Stocks bounded higher yesterday as bullish congressional testimony from Alan Greenspan and anticipation for a strong midquarter update from...

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NEW YORK — Stocks bounded higher yesterday as bullish congressional testimony from Alan Greenspan and anticipation for a strong midquarter update from Intel brightened Wall Street’s mood and overshadowed a surge in oil prices.

The Dow Jones industrial average rose 26.16 to 10,503.02, after spending the first part of the session in negative territory.

Microsoft, one of the 30 Dow stocks, added 11 cents to close at $25.51 a share. Boeing, also a Dow stock, gained 64 cents to $65.11.

The broader gauges also closed higher. The Standard & Poor’s 500 index was up 6.26 at 1,200.93. The Nasdaq composite index added 16.73 to 2,076.91.

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Crude oil surged $1.74 to settle at $54.28 per barrel on the New York Mercantile Exchange a day after posting a steep decline.

The Federal Reserve chairman told lawmakers the economy seems to be on “reasonably firm footing,” with inflation under control. Greenspan’s generally positive assessment supports the view that the Fed, which has raised interest rates eight times over the past year, will likely continue nudging rates higher at a gradual pace. Fed policy-makers are widely expected to raise the federal funds rate by another quarter-point to 3.25 percent at their next meeting, set for June 29-30.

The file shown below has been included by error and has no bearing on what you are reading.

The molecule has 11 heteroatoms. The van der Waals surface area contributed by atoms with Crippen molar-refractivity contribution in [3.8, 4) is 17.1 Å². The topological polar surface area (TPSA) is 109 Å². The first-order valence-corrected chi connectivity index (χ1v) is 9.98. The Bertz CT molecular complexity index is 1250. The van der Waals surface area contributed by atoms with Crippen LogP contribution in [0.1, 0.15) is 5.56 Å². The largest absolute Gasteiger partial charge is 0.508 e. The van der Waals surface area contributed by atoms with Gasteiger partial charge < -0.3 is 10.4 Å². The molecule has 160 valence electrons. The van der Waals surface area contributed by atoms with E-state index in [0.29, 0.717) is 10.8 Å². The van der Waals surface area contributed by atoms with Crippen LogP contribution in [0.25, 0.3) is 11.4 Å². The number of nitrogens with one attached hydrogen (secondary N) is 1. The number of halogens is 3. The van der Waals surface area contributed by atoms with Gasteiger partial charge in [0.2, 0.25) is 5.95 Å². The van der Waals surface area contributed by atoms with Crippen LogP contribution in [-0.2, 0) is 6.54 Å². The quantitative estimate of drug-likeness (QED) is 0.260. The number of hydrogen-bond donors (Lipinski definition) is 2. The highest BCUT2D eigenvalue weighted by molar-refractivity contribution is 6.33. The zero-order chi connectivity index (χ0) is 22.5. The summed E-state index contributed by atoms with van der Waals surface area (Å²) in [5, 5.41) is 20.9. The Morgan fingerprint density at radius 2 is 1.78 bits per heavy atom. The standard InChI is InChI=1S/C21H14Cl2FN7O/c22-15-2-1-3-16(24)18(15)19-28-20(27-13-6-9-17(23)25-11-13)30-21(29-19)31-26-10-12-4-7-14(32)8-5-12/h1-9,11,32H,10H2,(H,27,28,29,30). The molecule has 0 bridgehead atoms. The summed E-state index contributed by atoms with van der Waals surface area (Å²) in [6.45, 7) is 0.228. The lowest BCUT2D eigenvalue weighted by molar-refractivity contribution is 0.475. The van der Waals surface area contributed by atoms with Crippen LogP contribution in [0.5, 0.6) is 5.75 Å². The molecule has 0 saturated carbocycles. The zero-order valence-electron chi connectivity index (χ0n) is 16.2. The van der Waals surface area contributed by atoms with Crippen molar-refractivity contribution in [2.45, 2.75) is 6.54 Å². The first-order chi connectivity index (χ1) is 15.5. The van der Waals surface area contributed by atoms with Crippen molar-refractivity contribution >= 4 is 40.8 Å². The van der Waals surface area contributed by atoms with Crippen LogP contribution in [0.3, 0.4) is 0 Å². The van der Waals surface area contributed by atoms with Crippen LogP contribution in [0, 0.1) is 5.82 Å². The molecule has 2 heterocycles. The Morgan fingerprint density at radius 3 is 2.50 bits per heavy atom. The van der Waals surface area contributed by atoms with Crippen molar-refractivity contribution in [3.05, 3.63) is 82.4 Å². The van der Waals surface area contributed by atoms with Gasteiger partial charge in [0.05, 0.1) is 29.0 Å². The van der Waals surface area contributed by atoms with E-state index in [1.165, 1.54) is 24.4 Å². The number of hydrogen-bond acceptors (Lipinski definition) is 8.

“Once everyone sifted through all the comments, the realization was that he hasn’t changed his thoughts about the economy,” said Peter Cardillo, chief strategist at S.W. Bach in New York. “He doesn’t think the economy is ready to fall off a cliff, and that’s basically a strong fundamental for the stock market.”

Greenspan’s remarks had some analysts speculating that the Fed would likely continue raising short-term rates through the third quarter, perhaps to the 4 percent level. With the rate cycle’s end in sight, stock investors can look forward to more stability, said Hans Olsen, chief investment officer at Bingham Legg Advisers, a private wealth-management firm in Boston.

“You can start to see the end is near. … The interest rate increase regime is coming to a close, and that is an unambiguous positive development for equities,” Olsen said. “For the balance of the year, I think that sets us up for a good second half.”

The Labor Department reported that the number of people filing new claims for unemployment benefits fell by 21,000 last week, the biggest decline in seven weeks. Analysts attributed the improvement to fewer layoffs in the auto industry and a shortened workweek because of the Memorial Day holiday, which gave unemployed workers one less day to file claims.